The 7-8, first-place Bucs will ring in 2023 with a massive home game against the 6-9 Panthers on Sunday afternoon. Tampa Bay can repeat as NFC South champions with a win that would lead to a home game at Raymond James Stadium during Wild Card Weekend.
It’s far from a given that the Bucs beat the Panthers, especially if their Week 7 meeting is anything to go by. Todd Bowles’ team came into that game with a mediocre 3-3 record, but Carolina teetered at 1-5 with a new interim head coach in Steve Wilks following the firing of Matt Rhule. And despite seemingly having the advantage – especially after Christian McCaffrey was traded that week – the Bucs were beaten by a score of 21-3. It was one of the low points of their season and now they have a chance to make it up by beating the Panthers for another division title.
After beating the Cardinals 19-16 in overtime on Christmas night, the Bucs will be looking for another holiday win on New Year’s Day. They’ve only won back-to-back games twice this season, and none of their wins (other than a 19-3 win over Dallas in Week 1) have come easily. But as frustrating as everything has been for this team in its first year under Bowles, another division championship is nothing to scoff at.
Outside of “NFC South champions” hats and t-shirts, there’s a lot more at stake for the Bucs this Sunday. Of course we are talking about personal milestones and records. Last week, Tom Brady became the first player in NFL history to reach 250 regular season wins, Lavonte David tied John Lynch for fifth-most games played in team history, and Carlton Davis tied Donnie Abraham for fourth-most passes defensed in the league. history of Bucs.
What’s at stake in Week 17? Let’s get into it.
With a win, the Bucs will secure back-to-back NFC South championships for the first time in their history. It would also be the team’s eighth-ever division title.
The 2022 Bucs also plan to lay off several previous teams in the layoff category before the end of the season. They need five sacks to pass the 2004 team (45.0) for fifth in franchise history, while seven more will put them ahead of the 2019 and 2021 teams (47.0) for the third place.
Brady is now 694 yards from passing Vinny Testaverde (14.820) for second in team history. He is also two wins away from Doug Williams (33) for second by a Bucs quarterback.
Fournette is one rushing touchdown away from Ronald Jones II (18) for eighth in franchise history.
The veteran running back of the Bucs is also one to receive a touchdown away from tying Adger Armstrong, Michael Pittman and Charles Sims (six) for fourth by a running back in team history. Another receiving touchdown would also tie him to Charles Sims for the most (four in 2015) by a Tampa Bay running back in one season.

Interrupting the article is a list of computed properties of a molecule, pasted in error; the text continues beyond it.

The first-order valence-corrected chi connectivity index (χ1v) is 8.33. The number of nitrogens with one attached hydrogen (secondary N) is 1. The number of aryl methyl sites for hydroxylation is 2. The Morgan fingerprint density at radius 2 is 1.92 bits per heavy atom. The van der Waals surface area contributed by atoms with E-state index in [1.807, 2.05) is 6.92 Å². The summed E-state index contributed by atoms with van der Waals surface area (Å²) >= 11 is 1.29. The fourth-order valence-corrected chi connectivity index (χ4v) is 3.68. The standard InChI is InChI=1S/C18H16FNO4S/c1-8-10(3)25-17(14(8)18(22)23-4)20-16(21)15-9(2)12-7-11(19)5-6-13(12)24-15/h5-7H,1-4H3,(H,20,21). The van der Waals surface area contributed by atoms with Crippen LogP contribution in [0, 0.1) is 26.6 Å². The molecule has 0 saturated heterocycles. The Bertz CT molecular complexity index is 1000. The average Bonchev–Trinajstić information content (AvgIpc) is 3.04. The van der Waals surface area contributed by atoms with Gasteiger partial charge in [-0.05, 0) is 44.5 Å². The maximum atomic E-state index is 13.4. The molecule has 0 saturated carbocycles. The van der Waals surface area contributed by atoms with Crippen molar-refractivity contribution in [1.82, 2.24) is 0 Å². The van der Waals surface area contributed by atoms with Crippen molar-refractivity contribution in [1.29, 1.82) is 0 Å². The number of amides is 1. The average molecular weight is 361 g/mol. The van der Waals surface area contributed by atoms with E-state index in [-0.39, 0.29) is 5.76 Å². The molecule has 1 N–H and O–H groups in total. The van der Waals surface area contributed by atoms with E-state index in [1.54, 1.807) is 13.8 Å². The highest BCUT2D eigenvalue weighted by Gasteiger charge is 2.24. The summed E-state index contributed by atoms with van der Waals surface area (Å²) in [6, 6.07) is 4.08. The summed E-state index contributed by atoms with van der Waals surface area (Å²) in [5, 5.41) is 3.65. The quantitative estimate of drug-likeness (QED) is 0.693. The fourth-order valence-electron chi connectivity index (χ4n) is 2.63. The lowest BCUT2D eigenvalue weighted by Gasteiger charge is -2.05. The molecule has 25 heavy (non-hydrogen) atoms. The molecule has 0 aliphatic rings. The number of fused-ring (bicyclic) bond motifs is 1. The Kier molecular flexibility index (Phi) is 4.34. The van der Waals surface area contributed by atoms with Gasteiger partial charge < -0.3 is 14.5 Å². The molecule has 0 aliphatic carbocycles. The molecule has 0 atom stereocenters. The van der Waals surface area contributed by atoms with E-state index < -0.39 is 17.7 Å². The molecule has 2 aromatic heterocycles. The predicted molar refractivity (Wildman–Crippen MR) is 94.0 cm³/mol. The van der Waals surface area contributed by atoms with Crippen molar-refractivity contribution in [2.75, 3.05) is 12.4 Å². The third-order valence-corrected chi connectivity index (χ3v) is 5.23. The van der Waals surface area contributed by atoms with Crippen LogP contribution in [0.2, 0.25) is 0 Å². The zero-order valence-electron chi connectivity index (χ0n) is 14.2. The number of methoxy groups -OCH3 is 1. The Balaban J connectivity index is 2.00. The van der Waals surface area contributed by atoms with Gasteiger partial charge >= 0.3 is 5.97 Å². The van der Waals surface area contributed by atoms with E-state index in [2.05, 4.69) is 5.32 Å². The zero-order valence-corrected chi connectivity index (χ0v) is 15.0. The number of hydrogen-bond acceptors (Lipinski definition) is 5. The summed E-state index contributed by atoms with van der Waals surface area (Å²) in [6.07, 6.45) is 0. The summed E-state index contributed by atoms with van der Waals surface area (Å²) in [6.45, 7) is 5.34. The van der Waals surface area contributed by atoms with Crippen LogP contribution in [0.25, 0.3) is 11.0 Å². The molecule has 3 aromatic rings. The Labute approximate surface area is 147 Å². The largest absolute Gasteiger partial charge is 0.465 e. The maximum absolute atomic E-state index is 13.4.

White is just three catches away from James Wilder (48 in 1981) for third by a running back Bucs rookie.
Evans’ landing drought continued in Arizona, so he’s still 21 points from passing Michael Husted (502) for second in team history.
With his 136th career start on Sunday, Evans is just one away from Mike Alstott (137) for sixth in franchise history.
And, of course, Evans is still chasing that 1,000-yard mark with two games left to play. He still needs 83 yards for his ninth consecutive 1,000-yard season. He already holds the record for most 1,000-yard receiving seasons to start a career (eight and more), but a ninth would tie Tim Brown for the second-longest streak in NFL history.
Godwin needs one touchdown of any kind to tie Jimmie Giles (34) for fourth most total touchdowns in team history. His next receiving touchdown will also tie him with Cameron Brate (33) for third all-time.
With seven more receptions this season, Godwin passes Mike Evans (96 in 2016) for third in a single season in team history. And with 10 receptions, he passes himself (98 in 2021) for second in a single season.
Brate hasn’t found the end zone yet this season, but his next touchdown puts him tied with Jimmie Giles (34) for fourth-most total touchdowns in team history. His next receiving score will also tie him with Giles (34) for second highest in franchise history. And with seven receptions left, he passes Giles (279) for the most ever by a Bucs tight end.
Otton is just two receptions away from tying Alex Smith (41 in 2005) for second by a Tampa Bay rookie.
If Smith can compete on Sunday, it will be his 124th career start, leaving him six behind Warren Sapp (130) for eighth in team history.
Gholston is about to play his 152nd game as a Buc, putting him six points clear of Mike Alstott (158) for eighth all-time.
If Vea can get back on the field, he will continue his hunt to become the first Bucs inside defender to record double-digit sacks in a season since Warren Sapp was 16.5 in 2000. Vea needs 3.5 more during the final two Tampa Bay games.
David will play in his 165th game as Buc on Sunday, passing John Lynch (164) for fifth in franchise history. His 165th career start puts him at 18 behind Paul Gruber (183) for third in Bucs history.
With 4.5 sacks left, David will pass Jason Pierre-Paul and Brad Culpepper (33) for eighth in team history. And after last week, he needs five more passes defensed to tie Carlton Davis and Donnie Abraham (64) for fourth all-time.
Davis is now just one pass defended away from passing Donnie Abraham (64) for fourth in team history. He will then set his sights on second place, currently held by Derrick Brooks (84).
If Dean can return from his toe injury to play the Panthers on Sunday, he will have a chance to get the one pass defense he needs to tie Brent Grimes (41) for ninth in franchise history.
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